Listen, the loneliest people alive are the prideful people.
Because you have to hide who you really are.
But if you can start being honest with someone about where you really are, and throw it out there, you’re making a HUGE step towards repentance.
And a HUGE step towards spiritual growth!
Who do you need to talk to this week?
WALK IT OUT
And after you confess, you’ve got to walk it out
How to Routinely Return to Repentance
1. Allow yourself space to be convicted
2. Confess your sin
3. Walk it out
Repentance is not a one-time thing.
It’s a lifestyle.
Let me show you what my life looks like:
Pretend I get saved here, and Jesus is over there (ASK SOMEONE DUDE from CROWD TO COME UP AND PLAY JESUS)…and I’m trying to follow Him
(walking across the stage from left to right)
“Jesus I want to follow you” (start walking towards him)
“No, I’d rather sin” (turn back)
“No, I repent…I want you…sin is empty (walk towards Jesus)”
“No, this feels better” (turn back)
“No, you saved me. Sin is hollow. I want you”
(YOU CAN HAVE A SEAT)
Notice a couple of things:
Repentance is not a one-time thing. It’s a lifestyle.
John the Baptist is saying, “If you want to produce fruit, you need to return to repentance…daily”
Every day, you’re saying, “What should I do then?”
And notice this: Yeah, you’re going to go back and forth, but the transformation is in the progress you make across the stage.
And you can’t make spiritual progress without a commitment to return to repentance over and over and over again!
This is what John the Baptist is saying: Produce fruit in KEEPING with repentance.
Where do you need to return to repentance right now?
Where have you stopped giving God access, and it’s causing you to walk away from Him…not toward Him right now??
Are you giving Him access to your marriage, what you talk about with your buddies, to your wallet, to your calendar, to whether or not your honest at work, to what you view with your eyes on your TV or your phone…
And I’m not talking about the places where you’re confessing it, and struggling with it, and trying to walk towards Jesus.
Where are you just not allowing Him in?
Where do you need to start walking towards Jesus again in your life?
Because you won’t get any closer to God unless you repent!
Imagine this _____ is representative of your sin.
Unrepentant sin…is like a magnet…it will always pull you away from God.
And you won’t get any closer to God unless you drop it and then turn the other way!
Now, if you’re a sinner like me, chances are you might go back later and pick up again!
I’ve been there!
But then drop it again, turn around again.
If you keep returning to repentance, you will get closer to Him.
It’s the only way we make spiritual progress
What do you need to repent of today?
To tell God, “I’m sorry, this is gotta stop. I’m dropping this. I’m walking towards you?”
GRACE & COMMUNION
This morning, we’re going to take communion together as a body of believers
Because you can not guilt yourselves into producing fruit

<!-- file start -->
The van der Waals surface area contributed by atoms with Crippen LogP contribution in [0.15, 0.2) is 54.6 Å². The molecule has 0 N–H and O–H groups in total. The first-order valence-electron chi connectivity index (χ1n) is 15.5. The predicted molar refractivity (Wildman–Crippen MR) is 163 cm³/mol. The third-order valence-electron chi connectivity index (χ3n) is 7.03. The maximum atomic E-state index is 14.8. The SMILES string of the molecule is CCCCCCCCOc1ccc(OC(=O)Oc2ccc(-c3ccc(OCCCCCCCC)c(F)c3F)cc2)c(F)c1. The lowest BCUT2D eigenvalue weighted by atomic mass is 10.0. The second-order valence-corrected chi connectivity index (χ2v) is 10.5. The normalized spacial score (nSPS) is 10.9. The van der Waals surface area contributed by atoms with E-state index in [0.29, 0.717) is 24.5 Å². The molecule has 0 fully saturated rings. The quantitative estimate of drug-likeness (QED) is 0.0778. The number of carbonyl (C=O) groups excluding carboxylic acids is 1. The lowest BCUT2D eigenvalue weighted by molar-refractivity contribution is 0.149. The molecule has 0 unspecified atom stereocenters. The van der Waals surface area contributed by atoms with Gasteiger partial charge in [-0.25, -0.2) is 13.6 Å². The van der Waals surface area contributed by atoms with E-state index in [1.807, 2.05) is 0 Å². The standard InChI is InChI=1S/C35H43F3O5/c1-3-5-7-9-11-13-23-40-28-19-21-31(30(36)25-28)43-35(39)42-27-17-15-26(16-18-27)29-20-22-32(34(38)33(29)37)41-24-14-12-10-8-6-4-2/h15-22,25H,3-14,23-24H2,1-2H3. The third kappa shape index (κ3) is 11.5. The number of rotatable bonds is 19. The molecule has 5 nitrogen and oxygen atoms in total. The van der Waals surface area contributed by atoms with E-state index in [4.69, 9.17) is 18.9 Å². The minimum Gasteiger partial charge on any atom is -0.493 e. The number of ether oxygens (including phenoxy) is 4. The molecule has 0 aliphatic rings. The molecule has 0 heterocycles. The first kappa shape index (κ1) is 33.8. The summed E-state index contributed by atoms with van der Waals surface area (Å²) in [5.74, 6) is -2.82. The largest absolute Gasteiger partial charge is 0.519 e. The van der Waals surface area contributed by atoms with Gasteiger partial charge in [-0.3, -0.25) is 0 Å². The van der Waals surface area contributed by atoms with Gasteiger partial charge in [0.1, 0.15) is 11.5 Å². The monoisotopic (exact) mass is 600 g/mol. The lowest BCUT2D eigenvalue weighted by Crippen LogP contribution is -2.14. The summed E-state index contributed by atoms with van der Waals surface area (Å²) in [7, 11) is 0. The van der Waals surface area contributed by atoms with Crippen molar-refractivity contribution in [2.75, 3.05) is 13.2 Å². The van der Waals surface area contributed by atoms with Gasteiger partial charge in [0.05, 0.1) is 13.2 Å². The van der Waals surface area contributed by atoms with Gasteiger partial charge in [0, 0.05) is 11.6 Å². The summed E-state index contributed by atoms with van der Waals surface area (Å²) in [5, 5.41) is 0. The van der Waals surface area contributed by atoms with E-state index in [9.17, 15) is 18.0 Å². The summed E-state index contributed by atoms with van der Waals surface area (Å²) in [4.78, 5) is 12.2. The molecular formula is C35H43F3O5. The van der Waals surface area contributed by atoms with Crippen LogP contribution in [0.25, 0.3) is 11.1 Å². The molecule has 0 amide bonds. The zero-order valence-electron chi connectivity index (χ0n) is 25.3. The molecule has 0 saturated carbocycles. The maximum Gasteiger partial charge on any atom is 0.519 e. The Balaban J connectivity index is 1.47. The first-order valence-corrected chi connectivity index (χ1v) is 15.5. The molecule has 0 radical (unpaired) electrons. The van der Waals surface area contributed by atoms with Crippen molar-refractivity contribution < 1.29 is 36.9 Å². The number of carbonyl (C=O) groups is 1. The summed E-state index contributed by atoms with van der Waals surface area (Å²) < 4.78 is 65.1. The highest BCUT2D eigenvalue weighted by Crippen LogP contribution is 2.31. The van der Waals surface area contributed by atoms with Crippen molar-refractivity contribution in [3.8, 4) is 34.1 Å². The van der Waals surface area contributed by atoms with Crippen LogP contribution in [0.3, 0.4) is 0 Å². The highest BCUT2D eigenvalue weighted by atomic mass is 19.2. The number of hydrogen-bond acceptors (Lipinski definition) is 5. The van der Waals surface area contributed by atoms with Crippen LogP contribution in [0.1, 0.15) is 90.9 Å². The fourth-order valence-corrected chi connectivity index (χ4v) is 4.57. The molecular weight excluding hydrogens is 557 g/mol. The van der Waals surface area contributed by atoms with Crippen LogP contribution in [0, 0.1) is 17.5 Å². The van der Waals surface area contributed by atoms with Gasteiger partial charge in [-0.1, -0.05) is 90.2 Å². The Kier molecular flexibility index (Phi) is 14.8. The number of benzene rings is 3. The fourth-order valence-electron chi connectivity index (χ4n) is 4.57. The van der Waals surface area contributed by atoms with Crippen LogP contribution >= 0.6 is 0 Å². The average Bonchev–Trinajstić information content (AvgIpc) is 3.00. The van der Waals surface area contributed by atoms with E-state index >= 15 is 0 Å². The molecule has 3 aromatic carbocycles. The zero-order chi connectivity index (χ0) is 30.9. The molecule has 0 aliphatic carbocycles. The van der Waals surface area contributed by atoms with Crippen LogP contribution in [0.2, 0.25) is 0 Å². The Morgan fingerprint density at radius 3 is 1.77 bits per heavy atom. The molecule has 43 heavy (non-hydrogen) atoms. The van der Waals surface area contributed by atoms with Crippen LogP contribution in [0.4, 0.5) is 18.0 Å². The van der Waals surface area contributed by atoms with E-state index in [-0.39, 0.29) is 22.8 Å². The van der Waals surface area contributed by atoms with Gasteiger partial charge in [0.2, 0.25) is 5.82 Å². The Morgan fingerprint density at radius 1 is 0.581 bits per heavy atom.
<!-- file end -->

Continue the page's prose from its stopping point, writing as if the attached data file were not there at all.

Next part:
You need the grace of God to wash over you.
In the NT, Paul writes this about the reason for communion:
(1 Corinthians 11:23-25) – NIV
23For I received from the Lord what I also passed on to you: The Lord Jesus, on the night he was betrayed, took bread, 24and when he had given thanks, he broke it and said, "This is my body, which is for you; do this in remembrance of me." 25In the same way, after supper he took the cup, saying, "This cup is the new covenant in my blood; do this, whenever you drink it, in remembrance of me."
In the back, there are 3 tables….with pieces of bread and a bowl of juice. When you’re ready, you can get up take an individual piece of bread and dip it in the juice.
At any time during the last two songs, you can go back and take communion.
There’s a lot of people here, so you can go from any side of the table, you don’t need to wait in one line.
But Paul also writes in this passage that we ought to examine ourselves before taking communion.
For one, that means to only do this if you truly believe.
But it also means, that we must examine ourselves before we just automatically walk back and take communion.
And I want each and every one of us to see communion today, as an opportunity to repent…to turn.
As an opportunity to let God’s grace wash over you.
To remember that He knew…He KNEW you were going to do this…
But He still died in your place anyway…because He loves you!
So remember today…when you say, “God, I’m sorry, I need to let go of this, change this, drop this…”
God is saying, “I know…it’s okay…I forgive you…you just come home again”
And it’s his grace that grows fruit in your life.
It’s his grace that gives you the power to change.
So take a minute or two or five…and repent…tell God what you need to change.
And as you get up out of your chair to go back, feel his grace washing over you
And then drop what you need to drop…get out of your chair…and walk towards Him again.Let me pray.
Renovation Church in Blaine, MN